• Stir in the bread cubes, along with the parsley and 1 1/2 cups mineral broth. Turn off the heat, and add black pepper, any additional sage or thyme, and more broth until the mixture tastes flavorful, and is soft and wet. If the bread is still a bit dry, add more broth.
  • Transfer the stuffing to a deep baking dish such as a 9 x 5 loaf pan. Alternatively, bake it inside your Thanksgiving turkey or inside a large pumpkin / squash, for a centerpiece effect.
  • Cover the baking dish with foil and bake for 20 minutes. Then uncover the dish and bake for an additional 20 to 25 minutes until the edges are starting to get a little crispy and golden brown.

Creamy Koginut Squash + Sage Pasta

When choosing new seed varieties late last winter for the  upcoming growing season, I somehow convinced William I needed another type of winter squash to grow. He hates winter squash. But somehow, I won him over and then our late season garden became a sea of squash. I chose the Robin’s Koginut variety from Row7 Seeds. It’s a variety that has gotten a lot of press in the last few years, for chef Dan Barber of Blue Hill, who also wrote one of my favorite books, helped develop the variety in partnership with his local farmers and seed breeders. The result is a combination of a butternut and a kabocha squash variety, and I quite like it. But I also like nearly all winter squash.

Relatedly, over the course of the last few days, I’ve been taking a cooking class on using cooking techniques from Ayurveda. This means an emphasis on getting all six flavors in every dish, balancing the meal so that no flavor stands out over the rest, and that the end result is balancing to the body. One of the other tenets of Ayurveda is eating seasonally, i.e. what is in season, where you live.

One of the other person’s in the class asked about fruit, since I have virtually all types of fruit available to me where I live, she said. Our instructor reminded her that what’s at the store does not always represent what’s in season locally, as most well-stocked groceries carry fruit and other produce from all across the globe at all times. Unless a banana grows outside your door right now, it’s probably not in your best health interest to eat a banana, our instructor said, and advised the person to visit her farmers market instead.

I agree with my instructor wholeheartedly on a personal level. As many of you long-time readers know, I’m a big advocate of eating locally in season, getting to know your local farmers, supporting your community and economy, voting with your fork for sustainability and climate resilience, and of course, because what’s in season is often better for our health.

But for anyone that works with me with nutrition, I take a much more individualized approach. Not all of us come ready and able to make dietary changes that are so vastly different than what we’re currently doing. Not all of us live in a bounty of locally available all the time. Some of us need gentle guidance without judgement to get started where we are.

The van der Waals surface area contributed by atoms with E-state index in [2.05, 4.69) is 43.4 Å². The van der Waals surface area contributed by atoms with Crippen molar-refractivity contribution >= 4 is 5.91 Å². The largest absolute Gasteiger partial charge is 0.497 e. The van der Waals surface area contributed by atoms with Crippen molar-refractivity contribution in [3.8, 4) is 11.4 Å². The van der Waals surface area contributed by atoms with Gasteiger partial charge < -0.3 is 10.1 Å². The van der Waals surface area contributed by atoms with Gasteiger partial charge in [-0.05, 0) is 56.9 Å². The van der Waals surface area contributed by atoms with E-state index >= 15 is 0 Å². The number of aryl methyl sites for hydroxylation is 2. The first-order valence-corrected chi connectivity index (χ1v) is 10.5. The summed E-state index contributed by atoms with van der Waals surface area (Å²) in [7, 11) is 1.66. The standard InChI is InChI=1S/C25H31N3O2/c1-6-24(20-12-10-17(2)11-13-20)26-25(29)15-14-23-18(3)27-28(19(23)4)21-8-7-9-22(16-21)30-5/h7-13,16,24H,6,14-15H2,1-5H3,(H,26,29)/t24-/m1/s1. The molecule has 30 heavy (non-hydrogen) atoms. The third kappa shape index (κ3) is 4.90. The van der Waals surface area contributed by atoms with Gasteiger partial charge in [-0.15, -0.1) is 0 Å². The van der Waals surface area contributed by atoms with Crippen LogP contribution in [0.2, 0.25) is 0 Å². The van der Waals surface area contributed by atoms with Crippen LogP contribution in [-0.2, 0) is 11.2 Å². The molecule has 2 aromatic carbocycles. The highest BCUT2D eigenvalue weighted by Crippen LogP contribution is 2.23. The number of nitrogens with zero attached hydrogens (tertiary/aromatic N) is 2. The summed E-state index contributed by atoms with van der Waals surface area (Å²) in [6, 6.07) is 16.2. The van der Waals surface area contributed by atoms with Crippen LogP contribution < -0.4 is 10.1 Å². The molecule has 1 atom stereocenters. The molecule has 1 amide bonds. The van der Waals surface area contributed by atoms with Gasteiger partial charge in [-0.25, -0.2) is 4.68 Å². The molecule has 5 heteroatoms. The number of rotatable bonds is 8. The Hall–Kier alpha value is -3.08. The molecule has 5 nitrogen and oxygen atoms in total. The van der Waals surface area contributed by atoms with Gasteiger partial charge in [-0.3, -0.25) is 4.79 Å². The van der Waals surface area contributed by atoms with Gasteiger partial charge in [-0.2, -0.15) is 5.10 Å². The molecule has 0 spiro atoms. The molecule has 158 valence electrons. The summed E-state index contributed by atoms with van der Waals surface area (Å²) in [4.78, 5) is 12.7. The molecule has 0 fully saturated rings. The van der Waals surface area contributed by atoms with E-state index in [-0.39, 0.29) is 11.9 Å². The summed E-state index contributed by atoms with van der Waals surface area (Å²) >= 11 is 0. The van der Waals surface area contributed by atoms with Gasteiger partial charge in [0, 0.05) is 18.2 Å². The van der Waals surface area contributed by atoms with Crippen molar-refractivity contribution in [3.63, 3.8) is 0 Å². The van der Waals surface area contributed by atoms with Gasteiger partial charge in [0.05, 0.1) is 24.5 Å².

I have a book on healing with whole foods on my shelf that is nearly falling apart. When I first began really getting into holistic/integrative health, I read it from front to back, a little at a time, night after night. The pages are textbook size and there are nearly 800 of them. When I got done, I started reading again. Over years, yes years, I very slowly incorporated practices encouraged in the book. I tried meditation. I incorporated chlorella and spirulina (years before these would become more mainstream). I learned about types of oils and when and how to use different sweeteners. I learned about the effect of different foods on the body. It was an incredibly slow process and along the way, I slowly shed the way of eating that leaned heavier on the cheese, yogurt, ice cream, baked goods, convenience fast-food, and then all the “skinny” diet crap products, and more into trying new and then seasonal foods. Part of what really pushed me further was the second of three health crises, but I eventually figured out a way of eating that is intuitive and right for me. In the process it also helped heal the first, second, and third health crisis, the last of which I now believe to be both a reaction to a multi-year stint in a moldy apartment and emotionally related, leftover from the first.

This is all to say, for personal sustainability-sake, I don’t believe everyone needs to completely ditch their mainstream big-box grocery immediately and only shop at the farmers market from here on out. Or never again eat a banana. But I do think it can be life changing if you research a couple ways to seek local food where you live, and try a couple new in-season foods to start

If you come across the Koginut Squash, I encourage you to try it. Or if not, seek out a Butternut or Kabocha Squash instead. For learning about local farms and markets near you, try “Local Food Near Me” as a google search, or check out Local Farm Markets as a start. Or if you’re ready or in need of some extra food and nutrition guidance, please reach out to me for more personalized support.

Creamy Koginut Squash + Sage Pasta, serves about 4
1 medium koginut (or butternut) squash
1 Tbs. olive oil
1 medium onion, diced
2 cloves garlic, minced
1 cup water or vegetable broth (low/no sodium)
¼ cup nutritional yeast
1 Tbs. raw apple cider vinegar
1 Tbs. dried sage leaves, plus a few more to serve
salt and pepper to taste
12 oz. gluten-free pasta, preferably a bean/legume based pasta unless you’ll be adding chickpeas or other beans
3-4 medium handfuls dark leafy greens such as spinach or kale, optional